Henri Bell has been sent to America to live with his Great Aunt Georgie. His father has disappeared in British Malay and his mother has gone to look for him. While staying with his aunt Henri discovers that he can communicate with insects. He suspects Georgie can too. Georgie’s neighbor is the sinister Mrs. Black who takes a peculiar interest in Henri. Henri runs away with the circus and starts working with the flea circus. He decides that he wants to travel to Malay to find his father and to capture Goliathus Hercules, a giant beetle of legend. On this journey Henri starts a metamorphosis of his own…he is turning more and more insect like. He is pursued always by Mrs. Black in one guise or another.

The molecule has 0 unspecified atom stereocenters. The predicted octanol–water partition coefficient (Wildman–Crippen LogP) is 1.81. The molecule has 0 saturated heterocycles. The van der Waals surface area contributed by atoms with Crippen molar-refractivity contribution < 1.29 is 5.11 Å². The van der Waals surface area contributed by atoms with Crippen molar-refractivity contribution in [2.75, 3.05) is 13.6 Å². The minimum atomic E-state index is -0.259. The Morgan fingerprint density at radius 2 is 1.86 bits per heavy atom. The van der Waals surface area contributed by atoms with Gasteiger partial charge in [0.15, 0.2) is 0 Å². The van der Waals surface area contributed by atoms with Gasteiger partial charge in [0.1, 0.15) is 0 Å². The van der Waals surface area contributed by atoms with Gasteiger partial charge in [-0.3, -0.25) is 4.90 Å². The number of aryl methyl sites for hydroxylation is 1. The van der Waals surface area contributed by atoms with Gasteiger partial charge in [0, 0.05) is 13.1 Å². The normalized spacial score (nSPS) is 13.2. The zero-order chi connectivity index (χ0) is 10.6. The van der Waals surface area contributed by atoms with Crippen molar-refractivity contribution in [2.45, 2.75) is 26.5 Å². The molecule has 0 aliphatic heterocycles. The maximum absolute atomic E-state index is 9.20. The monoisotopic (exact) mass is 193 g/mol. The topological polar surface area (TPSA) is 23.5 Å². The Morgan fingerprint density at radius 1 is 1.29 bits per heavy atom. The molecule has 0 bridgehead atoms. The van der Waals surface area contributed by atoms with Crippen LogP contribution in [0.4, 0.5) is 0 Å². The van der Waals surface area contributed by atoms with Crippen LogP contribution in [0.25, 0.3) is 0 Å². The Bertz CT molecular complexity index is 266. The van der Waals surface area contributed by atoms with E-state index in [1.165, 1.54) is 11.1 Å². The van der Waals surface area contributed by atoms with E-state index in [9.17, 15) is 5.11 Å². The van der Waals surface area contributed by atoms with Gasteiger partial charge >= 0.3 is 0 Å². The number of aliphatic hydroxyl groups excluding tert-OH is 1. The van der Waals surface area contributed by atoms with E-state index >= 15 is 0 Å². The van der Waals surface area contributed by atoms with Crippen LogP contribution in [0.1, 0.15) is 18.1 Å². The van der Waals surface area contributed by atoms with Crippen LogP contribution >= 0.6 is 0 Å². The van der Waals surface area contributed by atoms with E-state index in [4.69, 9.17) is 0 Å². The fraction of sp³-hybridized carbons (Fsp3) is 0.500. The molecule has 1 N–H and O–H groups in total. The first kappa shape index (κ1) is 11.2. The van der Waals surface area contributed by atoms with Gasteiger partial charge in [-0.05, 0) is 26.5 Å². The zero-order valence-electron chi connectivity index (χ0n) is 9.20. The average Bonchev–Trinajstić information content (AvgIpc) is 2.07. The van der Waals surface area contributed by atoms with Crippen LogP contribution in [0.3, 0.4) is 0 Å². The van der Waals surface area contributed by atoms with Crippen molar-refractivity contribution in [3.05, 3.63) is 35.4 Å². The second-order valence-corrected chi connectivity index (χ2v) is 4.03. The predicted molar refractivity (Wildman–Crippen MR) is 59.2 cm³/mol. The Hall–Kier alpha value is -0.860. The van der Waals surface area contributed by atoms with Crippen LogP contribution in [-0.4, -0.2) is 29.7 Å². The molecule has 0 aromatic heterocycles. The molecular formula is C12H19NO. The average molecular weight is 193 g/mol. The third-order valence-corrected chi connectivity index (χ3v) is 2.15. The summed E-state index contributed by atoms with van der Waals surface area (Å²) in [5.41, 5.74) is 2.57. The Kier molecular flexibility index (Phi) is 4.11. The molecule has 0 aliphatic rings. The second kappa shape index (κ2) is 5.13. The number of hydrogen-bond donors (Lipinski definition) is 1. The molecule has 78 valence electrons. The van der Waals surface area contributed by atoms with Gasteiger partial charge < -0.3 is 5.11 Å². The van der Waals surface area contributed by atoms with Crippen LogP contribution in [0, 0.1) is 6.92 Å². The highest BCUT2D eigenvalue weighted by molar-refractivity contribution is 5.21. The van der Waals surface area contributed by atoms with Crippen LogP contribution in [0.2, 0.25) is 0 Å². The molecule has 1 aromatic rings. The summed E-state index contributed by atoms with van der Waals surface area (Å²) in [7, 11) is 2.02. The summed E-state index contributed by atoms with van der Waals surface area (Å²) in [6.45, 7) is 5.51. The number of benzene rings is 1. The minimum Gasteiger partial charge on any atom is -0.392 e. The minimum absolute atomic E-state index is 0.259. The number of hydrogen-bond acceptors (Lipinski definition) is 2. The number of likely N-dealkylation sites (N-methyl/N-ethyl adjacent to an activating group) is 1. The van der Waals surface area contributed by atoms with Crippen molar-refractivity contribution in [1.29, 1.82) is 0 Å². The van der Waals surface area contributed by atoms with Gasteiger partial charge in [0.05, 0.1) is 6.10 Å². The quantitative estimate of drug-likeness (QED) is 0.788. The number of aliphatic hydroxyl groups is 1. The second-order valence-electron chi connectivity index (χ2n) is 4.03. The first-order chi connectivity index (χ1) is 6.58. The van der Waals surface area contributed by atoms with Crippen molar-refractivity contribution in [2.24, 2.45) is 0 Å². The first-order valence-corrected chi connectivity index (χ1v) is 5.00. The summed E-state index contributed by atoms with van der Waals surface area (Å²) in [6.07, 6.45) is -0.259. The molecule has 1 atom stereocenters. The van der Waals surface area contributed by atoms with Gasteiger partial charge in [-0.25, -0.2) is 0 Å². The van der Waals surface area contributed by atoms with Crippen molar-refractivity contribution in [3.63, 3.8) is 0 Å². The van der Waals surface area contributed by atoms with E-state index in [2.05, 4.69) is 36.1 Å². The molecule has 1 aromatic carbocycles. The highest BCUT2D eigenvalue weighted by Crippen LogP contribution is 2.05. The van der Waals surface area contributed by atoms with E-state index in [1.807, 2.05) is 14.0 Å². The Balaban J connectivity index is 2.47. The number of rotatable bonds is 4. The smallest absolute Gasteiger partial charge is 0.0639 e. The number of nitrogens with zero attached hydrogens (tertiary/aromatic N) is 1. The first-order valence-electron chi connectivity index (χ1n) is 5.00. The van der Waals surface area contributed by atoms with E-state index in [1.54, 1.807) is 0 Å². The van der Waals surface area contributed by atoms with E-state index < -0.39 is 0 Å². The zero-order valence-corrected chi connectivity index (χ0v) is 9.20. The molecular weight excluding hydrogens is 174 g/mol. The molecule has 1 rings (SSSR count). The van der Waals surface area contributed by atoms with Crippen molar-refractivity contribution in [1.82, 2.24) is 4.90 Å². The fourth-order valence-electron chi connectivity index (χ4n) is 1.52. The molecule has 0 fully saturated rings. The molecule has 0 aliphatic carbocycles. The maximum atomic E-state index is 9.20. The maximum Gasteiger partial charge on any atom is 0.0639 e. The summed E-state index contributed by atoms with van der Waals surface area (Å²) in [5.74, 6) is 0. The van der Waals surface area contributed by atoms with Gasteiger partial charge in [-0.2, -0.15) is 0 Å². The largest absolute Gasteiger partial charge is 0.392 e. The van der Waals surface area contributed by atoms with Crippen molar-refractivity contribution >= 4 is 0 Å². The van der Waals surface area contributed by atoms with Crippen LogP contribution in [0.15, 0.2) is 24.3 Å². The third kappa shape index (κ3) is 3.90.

I really enjoyed the first part of this book where Henri learns about his new skills with insects and works with the flea circus. I loved the other characters he met at the circus: Tony, Billy and Robin. I thought it was really interesting how he kept enhancing the show with more varieties of insects with different abilities. Where I thought this story fell apart a bit was the end where they get to Malay and start looking for Goliathus Hercules. First there is Henri’s transformation which is never fully explained. The mystery of his father is cleared up, but we have no idea why the insect communication gift has seemed to occur differently with the members of the family. Then there is the evil Mrs. Black. Her desire for Goliathus Hercules and her pursuit of Henri are never explained at all and we are left wondering what it was all about. Jennifer Angus is a new author and I think she has some really interesting ideas; she just needs to work out the details a little better.